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‘Three Months’ Review: Troye Sivan Shines in a Predictable, Yet Still Very Necessary Coming-of-Age Tale

Based on his own experiences, first-time filmmaker Jared Frieder's comedy is the kind of open-hearted offering legions of queer teens absolutely need access to.

Three Months

“Three Months”

Brian Douglas

Caleb is looking for answers. That isn’t surprising; after all, he’s a just-graduated queer teen desperate to get out of South Florida, an endless summer of nothing stretching before him, simply itching for his “real life” to start. But Caleb, already understandably restless and out of place, really has one big, major answer he needs: whether or not he has HIV. And while this might not sound like the stuff of coming-of-age comedy, first-time filmmaker Jared Frieder twists this decidedly downbeat plot line into a mostly charming, if wholly predictable entry into the always-fertile genre.

Frieder, who previously served as a staff writer on the cut-way-too-short series “Sweet/Vicious,” knows a thing or two about the dramatic plot he’s crafted: He lived his own version of it more than a decade ago. Over time, Frieder’s story has seemingly settled into the neat beats of the indie coming-of-age tale, complete with “wacky mode of transportation,” “unsettling subplot involving a BFF that’s treated way too tamely,” and even “Ellen Burstyn is the grandmother!” But while “Three Months” might seem cookie-cutter in a way familiar to anyone who has spent even a moment flipping through a Sundance program guide, that’s also part of its charm. There need to be more films like this, if only so the LGBTQ kids seeking them out will realize how normal their own experiences are.

Set in 2011, Caleb (a wonderful Troye Sivan, returning to acting after taking a break to focus on his music career), is just the kind of kid who could benefit from a film like “Three Months.” Shocked to discover that a one-night stand could impact the rest of his life — damn that broken condom — the sarcastic teen turns to the only outlets that can help him: the local clinic (where a kind doctor informs him that they need to keep testing his blood monthly for, ding ding ding, three months, to see if he has contracted HIV) and the internet, where he catches up on old episodes of “The Real World: San Francisco,” notable for its inclusion of housemate Pedro Zamora, one of the first openly gay men with HIV/AIDS to appear in mainstream media.

“Three Months”

Brian Douglas

Zamora is long dead by the time Caleb flips through his landmark episodes of the MTV reality series (the activist passed away in 1994, just hours after the final episode of his season aired), but he’s one of the few hits that pops up when he Googles “living with AIDS.” See? He’s looking for answers, and damn if they are in short supply.

Despite that heavy-sounding set-up, Frieder and Sivan manage to keep much of the film light, both for the better (it’s sweet enough to feel widely consumable) and the worse (some of its other darker subplots are bulldozed over in favor of cheap laughs). Sivan is an appealing leading man, able to play up both Caleb’s sarcastic humor and his simmering worries with ease, just as exciting to watch when he’s cracking big jokes or allowing his emotions to spill over. Without the ticking clock of his final blood test, “Three Months” would feel like any other one-last-summer-as-a-kid comedy, and Sivan would be just as delightful to watch even if the stakes were much lower.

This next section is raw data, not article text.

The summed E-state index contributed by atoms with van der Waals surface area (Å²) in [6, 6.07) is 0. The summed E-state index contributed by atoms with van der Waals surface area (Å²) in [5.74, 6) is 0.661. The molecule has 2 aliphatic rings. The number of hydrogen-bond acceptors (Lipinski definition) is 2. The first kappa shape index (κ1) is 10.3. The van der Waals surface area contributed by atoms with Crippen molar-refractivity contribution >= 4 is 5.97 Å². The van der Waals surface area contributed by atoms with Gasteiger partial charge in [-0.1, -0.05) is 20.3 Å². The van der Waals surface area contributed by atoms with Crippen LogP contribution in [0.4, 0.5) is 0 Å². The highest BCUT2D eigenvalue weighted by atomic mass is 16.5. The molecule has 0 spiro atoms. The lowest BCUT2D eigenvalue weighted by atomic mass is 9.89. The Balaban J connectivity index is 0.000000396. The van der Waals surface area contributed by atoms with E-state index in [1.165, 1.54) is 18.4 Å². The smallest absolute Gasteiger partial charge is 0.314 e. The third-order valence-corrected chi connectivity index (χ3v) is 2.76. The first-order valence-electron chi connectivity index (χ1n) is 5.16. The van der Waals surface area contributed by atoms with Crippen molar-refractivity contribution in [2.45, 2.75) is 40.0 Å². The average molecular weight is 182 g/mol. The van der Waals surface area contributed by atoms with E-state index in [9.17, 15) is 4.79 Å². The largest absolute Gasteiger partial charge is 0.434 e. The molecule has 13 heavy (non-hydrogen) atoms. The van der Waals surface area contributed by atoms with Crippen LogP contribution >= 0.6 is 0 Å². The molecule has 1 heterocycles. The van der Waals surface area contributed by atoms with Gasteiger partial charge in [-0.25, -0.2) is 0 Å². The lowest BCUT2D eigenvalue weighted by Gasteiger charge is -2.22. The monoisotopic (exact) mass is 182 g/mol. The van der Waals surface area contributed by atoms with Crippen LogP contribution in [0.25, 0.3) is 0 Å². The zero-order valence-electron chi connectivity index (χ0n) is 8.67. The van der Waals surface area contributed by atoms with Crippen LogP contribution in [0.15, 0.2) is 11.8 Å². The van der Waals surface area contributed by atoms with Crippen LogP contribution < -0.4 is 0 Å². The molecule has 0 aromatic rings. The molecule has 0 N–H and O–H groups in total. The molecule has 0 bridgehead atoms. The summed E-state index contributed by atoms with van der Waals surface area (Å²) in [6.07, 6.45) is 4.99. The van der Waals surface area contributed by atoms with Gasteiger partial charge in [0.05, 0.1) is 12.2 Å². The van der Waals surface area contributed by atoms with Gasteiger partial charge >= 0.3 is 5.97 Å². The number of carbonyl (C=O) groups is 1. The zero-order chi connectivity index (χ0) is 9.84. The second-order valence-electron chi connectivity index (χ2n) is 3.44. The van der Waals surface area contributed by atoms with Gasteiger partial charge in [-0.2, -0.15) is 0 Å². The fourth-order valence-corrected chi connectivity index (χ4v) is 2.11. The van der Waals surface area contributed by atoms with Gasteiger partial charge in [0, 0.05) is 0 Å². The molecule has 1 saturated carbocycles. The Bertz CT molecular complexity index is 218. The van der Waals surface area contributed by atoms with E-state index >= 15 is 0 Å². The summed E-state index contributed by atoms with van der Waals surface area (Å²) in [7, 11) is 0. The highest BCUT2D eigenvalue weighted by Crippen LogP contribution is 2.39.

As Caleb makes his way through this (final?) summer, other challenges stack up. His best friend Dara (Brianne Tju) has romantic troubles of her own; the candy-colored mini-mart they both work in is a highly depressing atmosphere; his grandmother (Burstyn) has to confront some financial changes; his fraught relationship with his mother (Amy Landecker in a small, unforgiving role) has never been worse; and there’s a cute new boy (“Blinded by the Light” breakout Viveik Kalra) going through his own waiting game. There’s the running joke of Caleb’s tandem bike (so often ridden alone), an inoffensive score from Roger Neill, a bleating old iPhone that seems to be attached to Caleb at all times, and a truly discomfiting number of scenes that see Caleb passed out in bed, surrounded by junk food crumbs.

Besides the imminent worry of a life-threatening virus, “Three Months” scans like any other coming-of-age tale, the sort of thing legions of queer teens might seek out as their own Pedro-like cinematic salve. “Living with AIDS,” they too might Google, and “Three Months” makes the case that living with the disease, or even the possibility of the disease, is just like living with anything else: sometimes thrilling, sometimes boring, but somehow always with the promise of one more day. If this all feels predictable, that’s only a win. “Predictable” implies we’ve seen it before, and will see it again.

Grade: C+

“Three Months” will start streaming on Paramount+ on Wednesday, February 23. 

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